When the soldiers manning the surveillance post failed to meet Ligari and Lawson, they radioed Bessbrook Mill. They initially suspected an IRA ambush. Four plain-clothes SAS soldiers–troopers Nial McClean, Vincent Thompson, Nigel Burchell and Carsten Rhodes–were sent to search for their missing comrades in two cars, picking-up the two men from the observation post in the process. The team was carrying another three sub machine-guns, a pump-action shotgun and 222 rounds of ammunition. The first vehicle–a Hillman Avenger carrying Thompson, McClean, Rees and Nicholson–came upon the Garda checkpoint at 2:05 am. Rees and Nicholson were still wearing British Army uniforms. The second car–a Vauxhall Victor with Burchell and Rhodes–was stopped shortly after. Sergeant Rees tried to explain the situation to the Gardaí: "Let us go back. If the roles were reversed we would let you go back. We are all doing the one bloody job", but he eventually ordered his men to lay down their weapons when Irish Army soldiers surrounded both cars and aimed rifles at them.The Gardaí unit, commanded by Sergeant Pat McLoughlin, called for instructions on how to deal with the men now in custody. The shotgun drew the attention of the Gardaí since the same type of weapon was used in three recent murders in the area. Omeath Garda station was ordered to keep the men in custody until a decision was taken at a political level. Before dawn, it was decided that the SAS team be transferred to Dundalk Garda station.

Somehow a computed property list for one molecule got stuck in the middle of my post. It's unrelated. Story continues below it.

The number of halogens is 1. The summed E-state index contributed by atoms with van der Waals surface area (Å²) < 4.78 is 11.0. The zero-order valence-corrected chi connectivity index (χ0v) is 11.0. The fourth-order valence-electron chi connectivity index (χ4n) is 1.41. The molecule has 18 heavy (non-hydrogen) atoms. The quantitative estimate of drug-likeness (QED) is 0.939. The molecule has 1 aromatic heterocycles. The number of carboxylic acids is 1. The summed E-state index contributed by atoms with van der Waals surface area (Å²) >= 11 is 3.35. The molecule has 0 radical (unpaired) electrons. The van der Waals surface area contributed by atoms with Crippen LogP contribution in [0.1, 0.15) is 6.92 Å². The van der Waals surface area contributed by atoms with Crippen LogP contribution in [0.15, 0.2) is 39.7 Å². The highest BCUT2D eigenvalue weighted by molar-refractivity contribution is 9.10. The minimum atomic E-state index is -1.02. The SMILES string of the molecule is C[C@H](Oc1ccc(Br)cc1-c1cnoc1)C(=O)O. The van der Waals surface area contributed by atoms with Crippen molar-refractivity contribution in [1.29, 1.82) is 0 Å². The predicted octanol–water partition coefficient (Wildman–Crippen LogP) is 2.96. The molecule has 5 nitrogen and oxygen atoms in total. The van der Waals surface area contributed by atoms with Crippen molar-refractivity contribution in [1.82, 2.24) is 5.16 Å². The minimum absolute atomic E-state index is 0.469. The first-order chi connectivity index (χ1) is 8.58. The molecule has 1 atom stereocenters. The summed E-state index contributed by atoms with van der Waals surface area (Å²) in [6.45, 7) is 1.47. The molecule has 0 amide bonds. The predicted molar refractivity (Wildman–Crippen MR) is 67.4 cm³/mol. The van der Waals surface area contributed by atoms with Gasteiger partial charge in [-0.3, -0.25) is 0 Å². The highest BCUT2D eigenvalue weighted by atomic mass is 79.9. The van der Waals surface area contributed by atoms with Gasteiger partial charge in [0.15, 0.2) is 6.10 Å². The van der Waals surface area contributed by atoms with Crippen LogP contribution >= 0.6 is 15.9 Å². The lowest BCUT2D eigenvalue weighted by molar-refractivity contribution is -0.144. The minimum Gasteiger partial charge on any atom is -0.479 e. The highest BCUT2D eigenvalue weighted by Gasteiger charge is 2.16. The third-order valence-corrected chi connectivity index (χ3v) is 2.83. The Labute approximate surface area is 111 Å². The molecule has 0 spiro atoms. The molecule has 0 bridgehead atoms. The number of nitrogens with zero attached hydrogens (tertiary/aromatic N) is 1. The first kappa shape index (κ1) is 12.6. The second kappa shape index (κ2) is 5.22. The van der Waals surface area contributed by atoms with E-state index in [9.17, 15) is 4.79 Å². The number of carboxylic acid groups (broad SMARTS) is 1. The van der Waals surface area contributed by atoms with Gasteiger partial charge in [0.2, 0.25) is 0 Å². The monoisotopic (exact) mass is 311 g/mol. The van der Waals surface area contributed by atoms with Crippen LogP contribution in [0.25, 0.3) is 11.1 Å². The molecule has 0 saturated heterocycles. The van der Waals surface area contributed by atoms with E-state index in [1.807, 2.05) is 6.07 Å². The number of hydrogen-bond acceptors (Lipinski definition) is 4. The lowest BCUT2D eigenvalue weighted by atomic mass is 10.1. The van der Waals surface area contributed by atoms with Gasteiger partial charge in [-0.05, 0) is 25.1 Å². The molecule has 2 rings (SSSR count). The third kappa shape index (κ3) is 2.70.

Kyle
     
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  5. mapshooter

    mapshooter Senior Member

    Why does everyone assume he has to be a battle casualty? A very dodgy assumption. Men of his age die of natural causes, there was one (a marine officer, clearly commissioned from the ranks) who so died in Afg last week. QMs dieing while doing BFT were not unknown. Training accidents - rare but they do happen. Then there are traffic accidents - I used to tell the local PIRA bosses that we suffered more dead in traffic accidents than their pissant activities (I've no idea if it was true but never let the opportunity for a bit psyops pass).
     
  6. Blutto

    Blutto Plane Mad

    If you had replaced "traffic accidents" with "vehicle incidents" you would have actually been telling them something close to the truth.
     
  7. mapshooter

    mapshooter Senior Member

    If you had replaced "traffic accidents" with "vehicle incidents" you would have actually been telling them something close to the truth.